need renovation stories / a reader writes for help
how far could $150/ft go?
A faithful reader wrote in off-line asking for help in ball-parking the potential renovation expense in buying a loft that would need a lot of work.
More precisely, he said:
I have mostly been looking at recently refurbished apartments, but have recently expanded my search to include apartments that would require either partial or full renovations. Like everyone, I like nice finishes, but my tastes are not extravagant. I think the finishes on this apartment are about what I would be looking for – certainly nice, but not over the top. http://www.corcoran.com/property/listing.aspx?Region=NYC&ListingID=1041451. [that is #3A at 16 Hudson Street]
Based on your experience, could you tell me what range of cost I could expect to gut renovate a traditional loft in Tribeca? Do you think it would be possible to do nicely (but once again, not extravagantly) for $150 / sq. ft. for a 1750 sq. ft. loft ($250K in total)? Kitchen, two bathrooms, central air, etc.
Also, if you have any architects whose work you really recommend for something like this, I’d be grateful for the recommendation.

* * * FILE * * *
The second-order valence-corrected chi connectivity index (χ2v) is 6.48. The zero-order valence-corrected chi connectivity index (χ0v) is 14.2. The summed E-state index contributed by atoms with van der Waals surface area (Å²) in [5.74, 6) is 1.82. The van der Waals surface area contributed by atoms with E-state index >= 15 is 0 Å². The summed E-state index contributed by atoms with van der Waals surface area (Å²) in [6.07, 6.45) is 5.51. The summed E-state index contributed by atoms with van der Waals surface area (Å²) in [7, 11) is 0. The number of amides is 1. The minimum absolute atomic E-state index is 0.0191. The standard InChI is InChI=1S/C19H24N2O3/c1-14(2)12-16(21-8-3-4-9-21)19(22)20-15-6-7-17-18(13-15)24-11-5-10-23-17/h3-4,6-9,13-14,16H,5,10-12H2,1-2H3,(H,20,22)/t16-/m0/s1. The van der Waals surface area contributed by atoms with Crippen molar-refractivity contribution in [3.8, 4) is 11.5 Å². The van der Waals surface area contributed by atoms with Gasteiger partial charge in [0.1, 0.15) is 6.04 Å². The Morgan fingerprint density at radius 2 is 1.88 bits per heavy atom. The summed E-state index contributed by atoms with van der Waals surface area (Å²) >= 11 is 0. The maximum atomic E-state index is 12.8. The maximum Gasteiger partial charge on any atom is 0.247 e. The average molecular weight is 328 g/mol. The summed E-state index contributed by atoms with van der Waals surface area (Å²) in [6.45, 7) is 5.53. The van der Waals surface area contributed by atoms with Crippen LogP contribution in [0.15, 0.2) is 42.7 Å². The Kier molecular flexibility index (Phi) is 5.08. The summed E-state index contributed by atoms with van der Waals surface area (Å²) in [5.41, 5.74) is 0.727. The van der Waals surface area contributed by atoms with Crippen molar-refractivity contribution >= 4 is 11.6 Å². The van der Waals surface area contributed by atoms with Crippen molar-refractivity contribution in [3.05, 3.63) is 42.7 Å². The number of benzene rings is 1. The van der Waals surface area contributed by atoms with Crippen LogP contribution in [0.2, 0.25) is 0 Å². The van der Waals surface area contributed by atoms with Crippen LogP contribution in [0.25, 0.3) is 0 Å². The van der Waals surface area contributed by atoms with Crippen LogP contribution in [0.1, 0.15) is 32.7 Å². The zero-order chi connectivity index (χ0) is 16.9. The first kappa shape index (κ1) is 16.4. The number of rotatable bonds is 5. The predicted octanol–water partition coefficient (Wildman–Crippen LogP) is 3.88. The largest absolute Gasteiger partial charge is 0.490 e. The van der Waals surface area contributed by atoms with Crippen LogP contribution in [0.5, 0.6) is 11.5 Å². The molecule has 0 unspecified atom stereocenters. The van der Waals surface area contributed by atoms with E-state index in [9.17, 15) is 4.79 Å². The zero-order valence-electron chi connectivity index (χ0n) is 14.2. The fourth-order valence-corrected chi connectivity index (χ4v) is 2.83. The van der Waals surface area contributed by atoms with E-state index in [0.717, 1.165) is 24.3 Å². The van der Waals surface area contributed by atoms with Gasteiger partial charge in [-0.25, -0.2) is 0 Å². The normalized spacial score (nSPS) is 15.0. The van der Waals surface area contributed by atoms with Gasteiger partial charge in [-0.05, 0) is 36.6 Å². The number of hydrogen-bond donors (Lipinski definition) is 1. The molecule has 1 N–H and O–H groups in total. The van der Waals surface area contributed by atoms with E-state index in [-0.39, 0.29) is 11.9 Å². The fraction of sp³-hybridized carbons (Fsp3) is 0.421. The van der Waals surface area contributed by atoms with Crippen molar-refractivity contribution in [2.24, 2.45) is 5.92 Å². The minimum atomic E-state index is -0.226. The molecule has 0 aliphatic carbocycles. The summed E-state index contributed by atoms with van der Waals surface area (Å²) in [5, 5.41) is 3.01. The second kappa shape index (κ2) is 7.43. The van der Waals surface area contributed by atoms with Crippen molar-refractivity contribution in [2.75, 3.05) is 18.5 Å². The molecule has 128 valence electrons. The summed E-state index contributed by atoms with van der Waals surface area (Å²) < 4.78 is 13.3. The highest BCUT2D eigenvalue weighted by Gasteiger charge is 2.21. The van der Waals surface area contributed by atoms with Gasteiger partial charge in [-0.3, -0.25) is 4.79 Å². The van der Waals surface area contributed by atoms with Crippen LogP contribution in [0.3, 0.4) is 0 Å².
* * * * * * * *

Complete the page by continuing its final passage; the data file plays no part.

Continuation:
My response (below) won’t be as helpful to him as Actual Information from Actual Loft Renovators. Anyone care to share facts about what they spent on a renovation, or what they were quoted?
I told him: “Short story is that you *can* do a renovation for a buck and a half per foot, *depending*…. The quotes I have seen for installing central air (assuming it is do-able at all, and the compressor doesn’t have to go on the roof) were less than $50k for less than 2,000 sq ft. I find that kitchens are often easier (cheaper) than baths – that’s where The Big Money will go. The rest is cosmetics, up to the limit of your budget, with built-ins and fancy stuff if there’s room.“
And I gave him the contacts for 2 loft architects I know.
(C) Sandy Mattingly 2007